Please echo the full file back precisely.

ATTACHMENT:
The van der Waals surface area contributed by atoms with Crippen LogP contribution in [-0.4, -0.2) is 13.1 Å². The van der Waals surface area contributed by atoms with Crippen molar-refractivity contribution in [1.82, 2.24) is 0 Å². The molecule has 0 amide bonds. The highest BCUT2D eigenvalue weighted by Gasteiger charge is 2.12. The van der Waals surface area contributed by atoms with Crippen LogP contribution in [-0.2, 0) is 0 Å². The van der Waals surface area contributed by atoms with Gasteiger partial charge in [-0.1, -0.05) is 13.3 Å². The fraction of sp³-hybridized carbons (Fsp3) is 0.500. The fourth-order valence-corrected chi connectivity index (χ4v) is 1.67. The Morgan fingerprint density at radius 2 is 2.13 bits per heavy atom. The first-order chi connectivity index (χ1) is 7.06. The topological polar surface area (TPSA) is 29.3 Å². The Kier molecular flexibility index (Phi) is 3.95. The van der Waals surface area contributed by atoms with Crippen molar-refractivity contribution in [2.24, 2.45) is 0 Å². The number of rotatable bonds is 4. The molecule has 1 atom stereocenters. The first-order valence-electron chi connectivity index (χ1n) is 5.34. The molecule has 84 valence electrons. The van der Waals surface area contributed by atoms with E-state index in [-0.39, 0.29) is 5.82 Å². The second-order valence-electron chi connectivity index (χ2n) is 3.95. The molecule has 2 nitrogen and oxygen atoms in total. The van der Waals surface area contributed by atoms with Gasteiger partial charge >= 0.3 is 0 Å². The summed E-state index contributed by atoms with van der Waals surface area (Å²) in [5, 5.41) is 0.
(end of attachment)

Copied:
The van der Waals surface area contributed by atoms with Crippen LogP contribution in [-0.4, -0.2) is 13.1 Å². The van der Waals surface area contributed by atoms with Crippen molar-refractivity contribution in [1.82, 2.24) is 0 Å². The molecule has 0 amide bonds. The highest BCUT2D eigenvalue weighted by Gasteiger charge is 2.12. The van der Waals surface area contributed by atoms with Crippen LogP contribution in [-0.2, 0) is 0 Å². The van der Waals surface area contributed by atoms with Gasteiger partial charge in [-0.1, -0.05) is 13.3 Å². The fraction of sp³-hybridized carbons (Fsp3) is 0.500. The fourth-order valence-corrected chi connectivity index (χ4v) is 1.67. The Morgan fingerprint density at radius 2 is 2.13 bits per heavy atom. The first-order chi connectivity index (χ1) is 7.06. The topological polar surface area (TPSA) is 29.3 Å². The Kier molecular flexibility index (Phi) is 3.95. The van der Waals surface area contributed by atoms with Crippen molar-refractivity contribution in [2.24, 2.45) is 0 Å². The number of rotatable bonds is 4. The molecule has 1 atom stereocenters. The first-order valence-electron chi connectivity index (χ1n) is 5.34. The molecule has 84 valence electrons. The van der Waals surface area contributed by atoms with E-state index in [-0.39, 0.29) is 5.82 Å². The second-order valence-electron chi connectivity index (χ2n) is 3.95. The molecule has 2 nitrogen and oxygen atoms in total. The van der Waals surface area contributed by atoms with Gasteiger partial charge >= 0.3 is 0 Å². The summed E-state index contributed by atoms with van der Waals surface area (Å²) in [5, 5.41) is 0.